Afghan President Hamid Karzai says his country is not slipping into chaos, following an assassination attempt against him and a bomb attack that killed more than 20 people on Thursday. Mr. Karzai's narrow escape from death on Thursday, and the mid-afternoon car bomb attack on a busy Kabul street has shocked Afghans.
Speaking to reporters in Kabul after returning from the southern city of Kandahar where the assassination attempt took place, President Karzai said Thursday's attacks were independent acts, that do not translate into violence all over Afghanistan.
Following a meeting with Russia's Defense Minister Sergei Ivanov the first such visit by a Russian Defense Minister since the collapse of the Soviet Union - Afghan Defense Minister Mohammed Fahim said the attacks would not disrupt overall general security in Afghanistan.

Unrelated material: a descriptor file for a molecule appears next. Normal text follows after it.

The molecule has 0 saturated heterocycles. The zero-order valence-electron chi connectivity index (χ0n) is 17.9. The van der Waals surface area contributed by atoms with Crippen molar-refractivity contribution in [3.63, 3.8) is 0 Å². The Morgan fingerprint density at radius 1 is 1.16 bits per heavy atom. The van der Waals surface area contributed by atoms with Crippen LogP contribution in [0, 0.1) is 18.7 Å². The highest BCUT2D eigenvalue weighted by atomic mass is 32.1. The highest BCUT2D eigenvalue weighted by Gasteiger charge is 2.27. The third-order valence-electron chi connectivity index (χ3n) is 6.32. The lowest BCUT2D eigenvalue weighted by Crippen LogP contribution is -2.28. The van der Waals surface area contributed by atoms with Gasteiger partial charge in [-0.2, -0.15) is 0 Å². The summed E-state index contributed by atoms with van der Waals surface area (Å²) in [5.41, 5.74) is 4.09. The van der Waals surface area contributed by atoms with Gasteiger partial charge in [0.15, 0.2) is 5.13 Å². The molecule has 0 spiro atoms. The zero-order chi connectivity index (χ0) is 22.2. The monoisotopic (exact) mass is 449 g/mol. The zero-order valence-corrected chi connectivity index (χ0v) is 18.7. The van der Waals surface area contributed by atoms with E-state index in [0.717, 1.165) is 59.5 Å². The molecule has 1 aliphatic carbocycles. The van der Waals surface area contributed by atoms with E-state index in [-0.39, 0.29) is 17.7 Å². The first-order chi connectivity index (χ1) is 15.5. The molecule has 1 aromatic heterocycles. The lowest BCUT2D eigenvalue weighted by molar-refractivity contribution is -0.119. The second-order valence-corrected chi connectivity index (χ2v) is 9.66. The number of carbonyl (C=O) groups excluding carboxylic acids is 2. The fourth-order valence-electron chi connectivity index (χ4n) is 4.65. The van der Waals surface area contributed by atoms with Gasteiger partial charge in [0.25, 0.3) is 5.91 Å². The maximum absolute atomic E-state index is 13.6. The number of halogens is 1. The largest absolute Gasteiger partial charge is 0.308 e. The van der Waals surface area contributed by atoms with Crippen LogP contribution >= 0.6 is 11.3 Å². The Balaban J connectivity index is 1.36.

U.S. Army Colonel Roger King, a spokesman for the coalition forces fighting in Afghanistan, says the International Security Assistance Force responsible for security in and around Kabul has established a secure environment in the capital. He also says there are no current plans to reinforce U.S. troop strength in Afghanistan following Thursday's attacks. "I think we have about the right force mix," he said. "ISAF, [International Security Assistance Force] has the responsibility for Kabul and its environs. I do not see anything coming from this [the attacks] as far a change in the way we do business or the allocation of forces."
Police have arrested 18 people in Kandahar in connection with the attack on Mr. Karzai and two people in Kabul they say were involved in the car bomb attack. Mr. Karzai and other senior officials say they believe Taleban and al-Qaida elements were behind both attacks.